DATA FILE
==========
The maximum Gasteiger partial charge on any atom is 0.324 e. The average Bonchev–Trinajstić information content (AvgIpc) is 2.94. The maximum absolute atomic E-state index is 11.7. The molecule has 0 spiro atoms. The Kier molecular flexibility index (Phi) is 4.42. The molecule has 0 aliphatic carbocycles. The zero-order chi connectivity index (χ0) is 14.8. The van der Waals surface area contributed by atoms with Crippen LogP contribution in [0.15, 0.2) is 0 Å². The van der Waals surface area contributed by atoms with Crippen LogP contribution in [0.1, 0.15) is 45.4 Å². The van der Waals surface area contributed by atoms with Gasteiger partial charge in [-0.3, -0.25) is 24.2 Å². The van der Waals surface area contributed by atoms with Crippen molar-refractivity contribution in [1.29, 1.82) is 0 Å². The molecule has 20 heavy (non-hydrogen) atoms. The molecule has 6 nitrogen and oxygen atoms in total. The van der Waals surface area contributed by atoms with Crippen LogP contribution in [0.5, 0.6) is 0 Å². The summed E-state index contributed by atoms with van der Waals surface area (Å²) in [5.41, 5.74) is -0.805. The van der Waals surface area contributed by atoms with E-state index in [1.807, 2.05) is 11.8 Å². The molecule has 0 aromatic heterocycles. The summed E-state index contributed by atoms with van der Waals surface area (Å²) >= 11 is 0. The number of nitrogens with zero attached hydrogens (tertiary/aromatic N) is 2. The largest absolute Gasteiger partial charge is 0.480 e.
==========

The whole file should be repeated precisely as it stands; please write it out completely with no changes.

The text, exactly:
The maximum Gasteiger partial charge on any atom is 0.324 e. The average Bonchev–Trinajstić information content (AvgIpc) is 2.94. The maximum absolute atomic E-state index is 11.7. The molecule has 0 spiro atoms. The Kier molecular flexibility index (Phi) is 4.42. The molecule has 0 aliphatic carbocycles. The zero-order chi connectivity index (χ0) is 14.8. The van der Waals surface area contributed by atoms with Crippen LogP contribution in [0.15, 0.2) is 0 Å². The van der Waals surface area contributed by atoms with Crippen LogP contribution in [0.1, 0.15) is 45.4 Å². The van der Waals surface area contributed by atoms with Gasteiger partial charge in [-0.3, -0.25) is 24.2 Å². The van der Waals surface area contributed by atoms with Crippen molar-refractivity contribution in [1.29, 1.82) is 0 Å². The molecule has 20 heavy (non-hydrogen) atoms. The molecule has 6 nitrogen and oxygen atoms in total. The van der Waals surface area contributed by atoms with Crippen LogP contribution in [0.5, 0.6) is 0 Å². The summed E-state index contributed by atoms with van der Waals surface area (Å²) in [5.41, 5.74) is -0.805. The van der Waals surface area contributed by atoms with E-state index in [1.807, 2.05) is 11.8 Å². The molecule has 0 aromatic heterocycles. The summed E-state index contributed by atoms with van der Waals surface area (Å²) >= 11 is 0. The number of nitrogens with zero attached hydrogens (tertiary/aromatic N) is 2. The largest absolute Gasteiger partial charge is 0.480 e.